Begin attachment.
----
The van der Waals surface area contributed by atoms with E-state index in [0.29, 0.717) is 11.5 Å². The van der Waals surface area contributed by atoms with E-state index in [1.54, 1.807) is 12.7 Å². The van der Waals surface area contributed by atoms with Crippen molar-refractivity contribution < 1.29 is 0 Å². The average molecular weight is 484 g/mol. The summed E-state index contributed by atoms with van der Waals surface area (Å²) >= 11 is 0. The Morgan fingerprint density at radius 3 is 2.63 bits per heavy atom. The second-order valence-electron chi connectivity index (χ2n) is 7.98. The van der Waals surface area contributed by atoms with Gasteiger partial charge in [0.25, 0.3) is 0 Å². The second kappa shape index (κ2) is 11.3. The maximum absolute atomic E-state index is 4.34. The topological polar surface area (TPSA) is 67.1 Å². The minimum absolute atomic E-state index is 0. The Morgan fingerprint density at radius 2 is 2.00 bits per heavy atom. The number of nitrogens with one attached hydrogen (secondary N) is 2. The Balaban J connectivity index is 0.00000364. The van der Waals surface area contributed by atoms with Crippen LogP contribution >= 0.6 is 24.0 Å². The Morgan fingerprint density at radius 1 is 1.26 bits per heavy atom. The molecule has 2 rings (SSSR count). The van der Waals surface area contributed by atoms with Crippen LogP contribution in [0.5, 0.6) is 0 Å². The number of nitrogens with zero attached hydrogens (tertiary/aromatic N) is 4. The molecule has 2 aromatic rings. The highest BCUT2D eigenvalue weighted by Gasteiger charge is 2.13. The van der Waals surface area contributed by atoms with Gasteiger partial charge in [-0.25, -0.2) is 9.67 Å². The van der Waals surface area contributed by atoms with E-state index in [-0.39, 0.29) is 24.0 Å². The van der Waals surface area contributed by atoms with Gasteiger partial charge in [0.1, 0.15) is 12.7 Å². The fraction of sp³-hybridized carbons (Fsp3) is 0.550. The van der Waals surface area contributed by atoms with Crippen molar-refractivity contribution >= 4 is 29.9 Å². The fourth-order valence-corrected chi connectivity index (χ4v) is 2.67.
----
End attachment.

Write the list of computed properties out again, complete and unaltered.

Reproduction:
The van der Waals surface area contributed by atoms with E-state index in [0.29, 0.717) is 11.5 Å². The van der Waals surface area contributed by atoms with E-state index in [1.54, 1.807) is 12.7 Å². The van der Waals surface area contributed by atoms with Crippen molar-refractivity contribution < 1.29 is 0 Å². The average molecular weight is 484 g/mol. The summed E-state index contributed by atoms with van der Waals surface area (Å²) >= 11 is 0. The Morgan fingerprint density at radius 3 is 2.63 bits per heavy atom. The second-order valence-electron chi connectivity index (χ2n) is 7.98. The van der Waals surface area contributed by atoms with Gasteiger partial charge in [0.25, 0.3) is 0 Å². The second kappa shape index (κ2) is 11.3. The maximum absolute atomic E-state index is 4.34. The topological polar surface area (TPSA) is 67.1 Å². The minimum absolute atomic E-state index is 0. The Morgan fingerprint density at radius 2 is 2.00 bits per heavy atom. The number of nitrogens with one attached hydrogen (secondary N) is 2. The Balaban J connectivity index is 0.00000364. The van der Waals surface area contributed by atoms with Crippen LogP contribution >= 0.6 is 24.0 Å². The Morgan fingerprint density at radius 1 is 1.26 bits per heavy atom. The molecule has 2 rings (SSSR count). The van der Waals surface area contributed by atoms with Crippen LogP contribution in [0.5, 0.6) is 0 Å². The number of nitrogens with zero attached hydrogens (tertiary/aromatic N) is 4. The molecule has 2 aromatic rings. The highest BCUT2D eigenvalue weighted by Gasteiger charge is 2.13. The van der Waals surface area contributed by atoms with Gasteiger partial charge in [-0.25, -0.2) is 9.67 Å². The van der Waals surface area contributed by atoms with E-state index in [-0.39, 0.29) is 24.0 Å². The van der Waals surface area contributed by atoms with Gasteiger partial charge in [0.1, 0.15) is 12.7 Å². The fraction of sp³-hybridized carbons (Fsp3) is 0.550. The van der Waals surface area contributed by atoms with Crippen molar-refractivity contribution >= 4 is 29.9 Å². The fourth-order valence-corrected chi connectivity index (χ4v) is 2.67.